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Since the passage of the “Parent Trigger” law in California in 2010, lawmakers across the country have begun to look closely at similar legislation for their own states. Michigan is one of those states, and recently the Michigan Senate passed SB620. This bill is now before the House Education Committee.

parent trigger law
Ben Austin

Those of us who conceived Parent Trigger three years ago, and have been working on its implementation in California and across the country since, applaud those legislators in Lansing who are joining parents in creating better schools for their kids.

At the same time, however, we cannot support the provision in SB620 allowing for-profit charter school operators to take over a school once parents have successfully used the Parent Trigger.

Parent Trigger is a simple yet transformational law giving parents real power over the educational destiny of their own children. A Parent Trigger law empowers the majority of parents at any failing school either to bring in new leadership and new staff or transform their school into a charter school.

Since the passage of the California law in January 2010, three additional states — Texas, Mississippi and Louisiana — have passed similar laws. This means nearly 25% of public school parents in America have the ability to transform their child’s failing school through community organizing.

Parent Trigger changes the dialogue from one in which district bureaucracies, including school boards, administrators, teacher unions and others fight over turf and economic interests to one driven by the question: “What is best for our kids?

In California, the Parent Trigger applies only to schools that have failed to meet academic benchmarks for four or more years. Under the provisions of SB620, only public schools determined to be among the lowest achieving 5% of all Michigan public schools would be eligible for conversion.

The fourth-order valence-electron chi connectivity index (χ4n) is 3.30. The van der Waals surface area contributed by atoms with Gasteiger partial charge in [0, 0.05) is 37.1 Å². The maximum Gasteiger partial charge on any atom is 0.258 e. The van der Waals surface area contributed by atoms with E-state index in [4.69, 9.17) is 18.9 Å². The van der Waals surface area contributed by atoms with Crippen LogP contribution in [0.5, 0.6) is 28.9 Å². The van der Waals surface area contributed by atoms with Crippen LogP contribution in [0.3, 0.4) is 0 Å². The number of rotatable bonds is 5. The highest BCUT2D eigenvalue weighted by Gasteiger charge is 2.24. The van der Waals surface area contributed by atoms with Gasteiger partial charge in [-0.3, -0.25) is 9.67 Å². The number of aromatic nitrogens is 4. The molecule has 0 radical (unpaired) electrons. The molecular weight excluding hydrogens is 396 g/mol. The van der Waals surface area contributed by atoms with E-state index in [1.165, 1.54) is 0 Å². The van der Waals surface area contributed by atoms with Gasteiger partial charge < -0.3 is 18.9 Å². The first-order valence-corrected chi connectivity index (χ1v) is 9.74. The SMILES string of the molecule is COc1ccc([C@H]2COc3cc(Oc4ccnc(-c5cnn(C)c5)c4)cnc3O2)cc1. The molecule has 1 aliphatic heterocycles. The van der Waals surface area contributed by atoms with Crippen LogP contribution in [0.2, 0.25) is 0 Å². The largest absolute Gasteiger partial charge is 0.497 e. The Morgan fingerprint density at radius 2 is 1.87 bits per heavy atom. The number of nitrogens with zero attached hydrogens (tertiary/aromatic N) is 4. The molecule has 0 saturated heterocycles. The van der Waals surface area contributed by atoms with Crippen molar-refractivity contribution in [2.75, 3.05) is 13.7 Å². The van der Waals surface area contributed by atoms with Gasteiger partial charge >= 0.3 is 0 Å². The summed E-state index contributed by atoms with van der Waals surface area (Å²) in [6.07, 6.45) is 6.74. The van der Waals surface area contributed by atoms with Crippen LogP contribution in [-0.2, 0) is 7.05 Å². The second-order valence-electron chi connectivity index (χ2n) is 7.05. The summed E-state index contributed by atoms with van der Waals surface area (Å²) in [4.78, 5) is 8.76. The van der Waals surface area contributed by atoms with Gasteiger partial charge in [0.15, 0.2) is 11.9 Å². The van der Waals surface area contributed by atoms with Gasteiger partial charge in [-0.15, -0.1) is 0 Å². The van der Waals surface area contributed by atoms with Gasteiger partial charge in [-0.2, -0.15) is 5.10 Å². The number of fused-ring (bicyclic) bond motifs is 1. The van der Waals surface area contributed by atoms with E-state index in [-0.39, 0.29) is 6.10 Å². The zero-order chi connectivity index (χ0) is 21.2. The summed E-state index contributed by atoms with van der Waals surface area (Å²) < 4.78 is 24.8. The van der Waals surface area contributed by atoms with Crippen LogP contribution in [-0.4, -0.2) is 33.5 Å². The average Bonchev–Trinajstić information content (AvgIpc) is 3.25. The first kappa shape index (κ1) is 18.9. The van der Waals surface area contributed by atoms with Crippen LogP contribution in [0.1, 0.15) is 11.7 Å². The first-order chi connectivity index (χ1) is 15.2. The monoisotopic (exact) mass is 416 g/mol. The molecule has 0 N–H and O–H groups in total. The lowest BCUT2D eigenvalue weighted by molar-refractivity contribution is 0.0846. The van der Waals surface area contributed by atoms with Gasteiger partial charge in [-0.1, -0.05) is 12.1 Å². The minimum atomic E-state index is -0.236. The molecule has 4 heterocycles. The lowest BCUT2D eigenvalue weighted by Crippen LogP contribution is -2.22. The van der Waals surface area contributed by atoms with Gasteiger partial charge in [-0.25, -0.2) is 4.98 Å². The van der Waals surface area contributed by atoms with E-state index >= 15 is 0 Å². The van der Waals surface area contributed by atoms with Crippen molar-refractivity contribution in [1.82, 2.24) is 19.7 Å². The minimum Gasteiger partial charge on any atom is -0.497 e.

The passage of SB620 in the Senate is, without a doubt, a significant first step in providing Michigan parents with the legal power to transform underachieving schools that are failing their children.

The whole premise of the Parent Trigger is to make public schools more public, compelling schools to actually serve the parents and kids they supposedly exist to serve.

As the creators of the original law , we have always stood for a simple and fundamental proposition: Parents must have power over the education of their own children. Profit has no place in that education. In Arizona, we took a similar position of opposition to proposed Parent Trigger legislation allowing for a voucher option and ultimately ended up killing our own bill.

Unlike in California and most other states, many of Michigan’s charter operators are for-profit providers; therefore, it is critical for Michigan’s legislation to explicitly ban these providers. We’re also concerned that SB620 creates an unrealistic requirement of obtaining signatures from 60% of parents to convert their schools. It is close to impossible to achieve this threshold, given the ferocity of the opposition parents have faced from the defenders of the status quo in California.

Michigan state legislators have an almost unprecedented opportunity to get it right by passing a Parent Trigger law. Tens of thousands of Michigan parents will benefit profoundly from legislation that gives them an equal voice and seat at each and every table making decisions involving their child’s education.

Without these changes, SB620 would undermine the original spirit and concept behind the Parent Trigger. It is my hope legislators will change this measure for the sake of the thousands of parents who want a better future for their children.

Ben Austin is the executive director of Los Angeles-based Parent Revolution, and the creator of the Parent Trigger.

This piece originally ran in the Detroit Free Press.

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  1. Another simplistic silver bullet that is actually aimed at privatizing our public schools. You don’t improve a school community’s ability to educate children by dividing it, which is exactly what the Parent Trigger Laws do. Parents in Florida figured that out last year and called by the thousands against the bill which failed.

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